02/09/2014 - 14:53

Time to look beyond the UN climate negotiations

Ruth Greenspan BellBarry Blechman

Ruth Greenspan Bell

Ruth Greenspan Bell is a public policy scholar in the Environmental Change and Security Program at the Woodrow Wilson International Center for Scholars.

Barry Blechman

Barry Blechman is co-founder and a distinguished fellow at the Stimson Center.

Secretary of State John Kerry should be saluted for energizing US policy on climate change and pushing for global progress toward containment of greenhouse gas emissions. The impacts of climate change threaten the balance of nature, food supply, and national security. Kerry ambitiously seeks to be a lead broker in a global climate agreement in Paris in 2015 through the ongoing United Nations Framework Convention on Climate Change.

The Secretary's goal is admirable. The pathway is problematic.

It would be nice to trust that this cumbersome process, involving 195 negotiating parties and a massive number of issues, can deliver emissions reductions. But after 22-plus years of pursuing this process, we are concerned: We see little evidence to support that trust.

A better approach? Break the issues down and diversify negotiating venues and configurations. We need to take successive bites out of this huge challenge. A single global deal is too complex. Let's pursue smaller ones that have a reasonable chance of producing results.

The current logic follows an "if you build it, they will come" model. The thinking is that global standards will prompt change on national and local levels. There is precedent here: The 1972 Stockholm Declaration of the United Nations Conference on the Human Environment established commitments to protect the environment. Since then, there have been hundreds of international environmental agreements.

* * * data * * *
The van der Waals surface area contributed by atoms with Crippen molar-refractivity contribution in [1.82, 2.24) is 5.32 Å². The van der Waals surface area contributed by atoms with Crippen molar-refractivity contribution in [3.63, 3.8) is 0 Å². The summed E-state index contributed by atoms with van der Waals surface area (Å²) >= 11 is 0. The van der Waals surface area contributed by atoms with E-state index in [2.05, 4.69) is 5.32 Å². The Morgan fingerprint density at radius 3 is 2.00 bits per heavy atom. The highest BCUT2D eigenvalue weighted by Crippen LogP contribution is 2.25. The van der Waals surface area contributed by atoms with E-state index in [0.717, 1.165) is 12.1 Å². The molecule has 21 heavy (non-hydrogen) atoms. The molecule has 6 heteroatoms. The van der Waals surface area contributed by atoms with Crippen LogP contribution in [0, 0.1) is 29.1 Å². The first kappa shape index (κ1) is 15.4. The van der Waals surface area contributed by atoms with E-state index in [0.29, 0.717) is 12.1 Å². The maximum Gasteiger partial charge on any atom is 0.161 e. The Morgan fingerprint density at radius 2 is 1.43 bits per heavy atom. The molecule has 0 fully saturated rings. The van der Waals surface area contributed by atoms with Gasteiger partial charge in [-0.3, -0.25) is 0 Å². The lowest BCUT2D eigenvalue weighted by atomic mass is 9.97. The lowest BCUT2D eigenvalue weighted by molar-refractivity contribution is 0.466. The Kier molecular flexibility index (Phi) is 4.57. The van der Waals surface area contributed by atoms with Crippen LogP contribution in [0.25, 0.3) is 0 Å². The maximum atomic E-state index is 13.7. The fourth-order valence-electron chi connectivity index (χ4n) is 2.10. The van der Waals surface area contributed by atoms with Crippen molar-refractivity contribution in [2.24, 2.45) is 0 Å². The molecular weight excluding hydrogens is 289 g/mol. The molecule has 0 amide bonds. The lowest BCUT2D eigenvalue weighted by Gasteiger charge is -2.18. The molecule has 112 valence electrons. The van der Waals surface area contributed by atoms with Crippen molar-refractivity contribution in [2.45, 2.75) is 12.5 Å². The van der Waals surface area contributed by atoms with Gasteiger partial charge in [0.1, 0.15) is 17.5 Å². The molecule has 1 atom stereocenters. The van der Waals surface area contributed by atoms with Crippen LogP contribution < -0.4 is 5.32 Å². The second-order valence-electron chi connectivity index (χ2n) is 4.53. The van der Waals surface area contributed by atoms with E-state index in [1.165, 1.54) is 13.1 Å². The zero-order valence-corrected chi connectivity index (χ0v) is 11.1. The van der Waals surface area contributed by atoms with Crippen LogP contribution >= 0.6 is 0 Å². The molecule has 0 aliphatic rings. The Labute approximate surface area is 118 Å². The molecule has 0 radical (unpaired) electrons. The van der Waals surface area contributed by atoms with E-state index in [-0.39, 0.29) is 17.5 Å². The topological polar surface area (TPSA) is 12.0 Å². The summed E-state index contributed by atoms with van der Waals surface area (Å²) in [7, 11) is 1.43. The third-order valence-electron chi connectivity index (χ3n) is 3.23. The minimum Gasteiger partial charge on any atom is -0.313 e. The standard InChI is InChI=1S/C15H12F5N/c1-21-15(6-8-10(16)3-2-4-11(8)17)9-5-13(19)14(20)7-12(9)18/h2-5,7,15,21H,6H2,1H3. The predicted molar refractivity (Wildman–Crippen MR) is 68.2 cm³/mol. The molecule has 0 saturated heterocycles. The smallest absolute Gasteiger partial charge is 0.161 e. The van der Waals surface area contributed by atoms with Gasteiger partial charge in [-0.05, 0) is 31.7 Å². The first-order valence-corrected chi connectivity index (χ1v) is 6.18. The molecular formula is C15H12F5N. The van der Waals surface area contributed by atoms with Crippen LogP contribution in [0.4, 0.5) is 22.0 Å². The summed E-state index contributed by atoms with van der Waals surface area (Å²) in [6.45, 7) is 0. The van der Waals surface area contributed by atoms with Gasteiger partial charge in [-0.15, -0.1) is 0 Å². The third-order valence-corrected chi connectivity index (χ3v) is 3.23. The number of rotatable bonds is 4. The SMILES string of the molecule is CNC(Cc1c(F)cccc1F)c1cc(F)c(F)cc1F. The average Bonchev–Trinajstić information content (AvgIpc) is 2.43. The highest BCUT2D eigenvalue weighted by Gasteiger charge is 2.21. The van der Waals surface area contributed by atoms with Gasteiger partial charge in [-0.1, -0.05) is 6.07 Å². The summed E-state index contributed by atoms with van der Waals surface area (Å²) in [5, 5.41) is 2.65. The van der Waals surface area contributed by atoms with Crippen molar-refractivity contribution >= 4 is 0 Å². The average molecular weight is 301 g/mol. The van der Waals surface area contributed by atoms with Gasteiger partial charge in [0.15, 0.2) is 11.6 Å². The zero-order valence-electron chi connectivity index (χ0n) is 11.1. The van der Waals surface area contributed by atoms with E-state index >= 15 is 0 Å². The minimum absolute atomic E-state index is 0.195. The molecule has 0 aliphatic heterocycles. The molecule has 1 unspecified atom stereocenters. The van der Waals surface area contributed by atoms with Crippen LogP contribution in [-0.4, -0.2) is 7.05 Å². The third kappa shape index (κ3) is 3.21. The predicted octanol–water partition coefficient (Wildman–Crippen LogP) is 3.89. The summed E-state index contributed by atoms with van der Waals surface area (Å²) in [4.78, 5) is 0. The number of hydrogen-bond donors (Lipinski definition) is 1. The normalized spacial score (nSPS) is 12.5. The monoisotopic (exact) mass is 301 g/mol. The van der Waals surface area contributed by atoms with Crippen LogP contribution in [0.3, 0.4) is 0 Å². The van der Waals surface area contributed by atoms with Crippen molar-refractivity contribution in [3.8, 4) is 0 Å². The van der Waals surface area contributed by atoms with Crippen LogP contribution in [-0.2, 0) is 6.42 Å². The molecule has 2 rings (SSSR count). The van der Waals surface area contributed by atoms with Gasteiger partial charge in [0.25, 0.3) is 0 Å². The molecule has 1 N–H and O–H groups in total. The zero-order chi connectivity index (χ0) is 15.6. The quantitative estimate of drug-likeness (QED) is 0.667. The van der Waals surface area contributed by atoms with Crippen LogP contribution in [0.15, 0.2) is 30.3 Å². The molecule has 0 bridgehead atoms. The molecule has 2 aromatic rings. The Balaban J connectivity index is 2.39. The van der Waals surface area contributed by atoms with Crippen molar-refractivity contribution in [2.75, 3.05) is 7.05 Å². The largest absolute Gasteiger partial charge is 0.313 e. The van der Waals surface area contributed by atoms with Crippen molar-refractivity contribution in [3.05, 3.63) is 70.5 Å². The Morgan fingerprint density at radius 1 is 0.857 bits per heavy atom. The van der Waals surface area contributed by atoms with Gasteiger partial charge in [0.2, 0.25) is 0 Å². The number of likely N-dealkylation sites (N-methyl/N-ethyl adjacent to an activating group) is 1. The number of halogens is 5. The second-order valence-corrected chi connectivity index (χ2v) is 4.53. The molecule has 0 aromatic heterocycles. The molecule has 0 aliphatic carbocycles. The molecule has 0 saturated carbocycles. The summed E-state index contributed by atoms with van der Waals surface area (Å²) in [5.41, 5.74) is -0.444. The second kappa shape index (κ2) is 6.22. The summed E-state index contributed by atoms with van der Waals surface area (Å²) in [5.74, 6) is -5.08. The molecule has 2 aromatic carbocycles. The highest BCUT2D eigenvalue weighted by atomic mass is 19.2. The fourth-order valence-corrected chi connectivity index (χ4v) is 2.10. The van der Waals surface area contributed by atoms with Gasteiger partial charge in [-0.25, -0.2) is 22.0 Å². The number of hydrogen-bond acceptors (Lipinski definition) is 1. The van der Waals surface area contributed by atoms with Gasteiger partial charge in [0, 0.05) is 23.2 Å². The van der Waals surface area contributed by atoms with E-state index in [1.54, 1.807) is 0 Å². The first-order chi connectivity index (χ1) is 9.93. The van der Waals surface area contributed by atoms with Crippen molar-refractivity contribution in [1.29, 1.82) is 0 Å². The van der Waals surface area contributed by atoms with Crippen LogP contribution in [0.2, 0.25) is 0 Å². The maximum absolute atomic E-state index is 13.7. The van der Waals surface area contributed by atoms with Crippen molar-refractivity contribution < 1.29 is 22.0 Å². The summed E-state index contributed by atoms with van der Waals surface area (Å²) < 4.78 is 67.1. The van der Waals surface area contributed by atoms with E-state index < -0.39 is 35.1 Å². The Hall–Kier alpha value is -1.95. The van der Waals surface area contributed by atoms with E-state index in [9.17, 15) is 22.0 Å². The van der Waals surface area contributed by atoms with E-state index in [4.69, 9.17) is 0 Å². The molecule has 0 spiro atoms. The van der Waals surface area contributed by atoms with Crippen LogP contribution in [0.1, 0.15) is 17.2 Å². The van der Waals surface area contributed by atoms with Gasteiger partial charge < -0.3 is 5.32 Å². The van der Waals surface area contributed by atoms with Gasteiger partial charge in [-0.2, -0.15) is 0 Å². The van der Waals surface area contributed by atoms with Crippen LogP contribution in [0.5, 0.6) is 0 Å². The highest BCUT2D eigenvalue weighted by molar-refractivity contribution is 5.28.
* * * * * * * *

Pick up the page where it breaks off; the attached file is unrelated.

But getting a pact inked doesn't guarantee results. Researchers in the 1990s examined whether the large number of agreements actually protected endangered species or reduced pollution.

Frequently, the actual commitments were fairly trivial, they found, and even high levels of compliance meant little change for the better. In contrast to other areas of international diplomacy, "the history of international environmental diplomacy has been marked by states adopting symbolic or opaque commitments without the intention to implement them fully," concluded David Victor, then at the Austria-based International Institute for Applied Systems Analysis.

There is precedent for a different, "many bites of the apple" approach to the climate change problem: The decades-long, global effort to halt nuclear proliferation.

Here, again, humanity initially bet on a single negotiating process, called General and Complete Disarmament, involving all members of the United Nations. For 15 years, starting in 1947, the negotiations made no progress in the United Nations while world leaders pretended for political purposes to be concerned about the issue.